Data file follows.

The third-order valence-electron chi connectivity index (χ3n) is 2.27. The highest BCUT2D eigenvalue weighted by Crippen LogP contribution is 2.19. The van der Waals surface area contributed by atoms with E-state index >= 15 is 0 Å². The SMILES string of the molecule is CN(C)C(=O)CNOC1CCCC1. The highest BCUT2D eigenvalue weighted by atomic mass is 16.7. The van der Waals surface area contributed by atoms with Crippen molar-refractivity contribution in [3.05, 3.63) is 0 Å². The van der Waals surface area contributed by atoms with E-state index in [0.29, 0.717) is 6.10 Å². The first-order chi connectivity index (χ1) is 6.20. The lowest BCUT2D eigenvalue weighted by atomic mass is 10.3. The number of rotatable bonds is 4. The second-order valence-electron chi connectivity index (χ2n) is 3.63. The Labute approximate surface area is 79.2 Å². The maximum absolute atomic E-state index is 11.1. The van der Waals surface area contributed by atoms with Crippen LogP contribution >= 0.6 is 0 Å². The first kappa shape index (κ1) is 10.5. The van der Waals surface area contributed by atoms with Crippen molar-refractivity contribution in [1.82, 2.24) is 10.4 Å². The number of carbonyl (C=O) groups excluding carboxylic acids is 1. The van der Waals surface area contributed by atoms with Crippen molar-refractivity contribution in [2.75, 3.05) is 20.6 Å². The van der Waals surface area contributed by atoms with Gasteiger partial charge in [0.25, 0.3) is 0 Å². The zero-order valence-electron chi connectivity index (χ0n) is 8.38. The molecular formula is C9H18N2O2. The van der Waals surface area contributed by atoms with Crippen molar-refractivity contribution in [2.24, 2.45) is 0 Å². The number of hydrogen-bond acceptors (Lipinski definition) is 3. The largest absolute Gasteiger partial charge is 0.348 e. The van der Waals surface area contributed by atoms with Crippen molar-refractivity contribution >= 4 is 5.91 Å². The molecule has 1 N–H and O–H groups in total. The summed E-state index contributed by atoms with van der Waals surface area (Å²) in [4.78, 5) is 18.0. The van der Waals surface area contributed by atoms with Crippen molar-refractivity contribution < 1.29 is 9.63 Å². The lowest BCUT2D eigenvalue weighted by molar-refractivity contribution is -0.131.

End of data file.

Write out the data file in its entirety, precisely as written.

The third-order valence-electron chi connectivity index (χ3n) is 2.27. The highest BCUT2D eigenvalue weighted by Crippen LogP contribution is 2.19. The van der Waals surface area contributed by atoms with E-state index >= 15 is 0 Å². The SMILES string of the molecule is CN(C)C(=O)CNOC1CCCC1. The highest BCUT2D eigenvalue weighted by atomic mass is 16.7. The van der Waals surface area contributed by atoms with Crippen molar-refractivity contribution in [3.05, 3.63) is 0 Å². The van der Waals surface area contributed by atoms with E-state index in [0.29, 0.717) is 6.10 Å². The first-order chi connectivity index (χ1) is 6.20. The lowest BCUT2D eigenvalue weighted by atomic mass is 10.3. The number of rotatable bonds is 4. The second-order valence-electron chi connectivity index (χ2n) is 3.63. The Labute approximate surface area is 79.2 Å². The maximum absolute atomic E-state index is 11.1. The van der Waals surface area contributed by atoms with Crippen LogP contribution >= 0.6 is 0 Å². The first kappa shape index (κ1) is 10.5. The van der Waals surface area contributed by atoms with Crippen molar-refractivity contribution in [1.82, 2.24) is 10.4 Å². The number of carbonyl (C=O) groups excluding carboxylic acids is 1. The van der Waals surface area contributed by atoms with Crippen molar-refractivity contribution in [2.75, 3.05) is 20.6 Å². The van der Waals surface area contributed by atoms with Gasteiger partial charge in [0.25, 0.3) is 0 Å². The zero-order valence-electron chi connectivity index (χ0n) is 8.38. The molecular formula is C9H18N2O2. The van der Waals surface area contributed by atoms with Crippen molar-refractivity contribution in [2.24, 2.45) is 0 Å². The number of hydrogen-bond acceptors (Lipinski definition) is 3. The largest absolute Gasteiger partial charge is 0.348 e. The van der Waals surface area contributed by atoms with Crippen molar-refractivity contribution >= 4 is 5.91 Å². The molecule has 1 N–H and O–H groups in total. The summed E-state index contributed by atoms with van der Waals surface area (Å²) in [4.78, 5) is 18.0. The van der Waals surface area contributed by atoms with Crippen molar-refractivity contribution < 1.29 is 9.63 Å². The lowest BCUT2D eigenvalue weighted by molar-refractivity contribution is -0.131.